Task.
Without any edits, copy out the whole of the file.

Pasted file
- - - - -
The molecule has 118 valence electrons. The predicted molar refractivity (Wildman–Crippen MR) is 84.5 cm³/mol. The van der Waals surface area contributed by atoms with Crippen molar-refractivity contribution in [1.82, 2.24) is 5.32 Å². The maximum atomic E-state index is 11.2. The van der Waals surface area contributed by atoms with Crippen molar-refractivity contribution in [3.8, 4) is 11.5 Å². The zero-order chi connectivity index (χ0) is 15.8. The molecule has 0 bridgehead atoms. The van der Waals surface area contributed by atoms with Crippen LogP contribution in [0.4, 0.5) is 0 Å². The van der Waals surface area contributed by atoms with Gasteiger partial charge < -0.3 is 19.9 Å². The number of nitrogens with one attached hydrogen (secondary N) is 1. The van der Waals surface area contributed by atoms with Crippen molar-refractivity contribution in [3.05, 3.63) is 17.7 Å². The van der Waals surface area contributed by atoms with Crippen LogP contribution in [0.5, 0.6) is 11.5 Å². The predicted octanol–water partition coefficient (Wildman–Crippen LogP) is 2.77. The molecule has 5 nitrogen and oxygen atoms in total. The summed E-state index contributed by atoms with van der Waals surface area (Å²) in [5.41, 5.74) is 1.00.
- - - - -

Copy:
The molecule has 118 valence electrons. The predicted molar refractivity (Wildman–Crippen MR) is 84.5 cm³/mol. The van der Waals surface area contributed by atoms with Crippen molar-refractivity contribution in [1.82, 2.24) is 5.32 Å². The maximum atomic E-state index is 11.2. The van der Waals surface area contributed by atoms with Crippen molar-refractivity contribution in [3.8, 4) is 11.5 Å². The zero-order chi connectivity index (χ0) is 15.8. The molecule has 0 bridgehead atoms. The van der Waals surface area contributed by atoms with Crippen LogP contribution in [0.4, 0.5) is 0 Å². The van der Waals surface area contributed by atoms with Gasteiger partial charge < -0.3 is 19.9 Å². The number of nitrogens with one attached hydrogen (secondary N) is 1. The van der Waals surface area contributed by atoms with Crippen molar-refractivity contribution in [3.05, 3.63) is 17.7 Å². The van der Waals surface area contributed by atoms with Crippen LogP contribution in [0.5, 0.6) is 11.5 Å². The predicted octanol–water partition coefficient (Wildman–Crippen LogP) is 2.77. The molecule has 5 nitrogen and oxygen atoms in total. The summed E-state index contributed by atoms with van der Waals surface area (Å²) in [5.41, 5.74) is 1.00.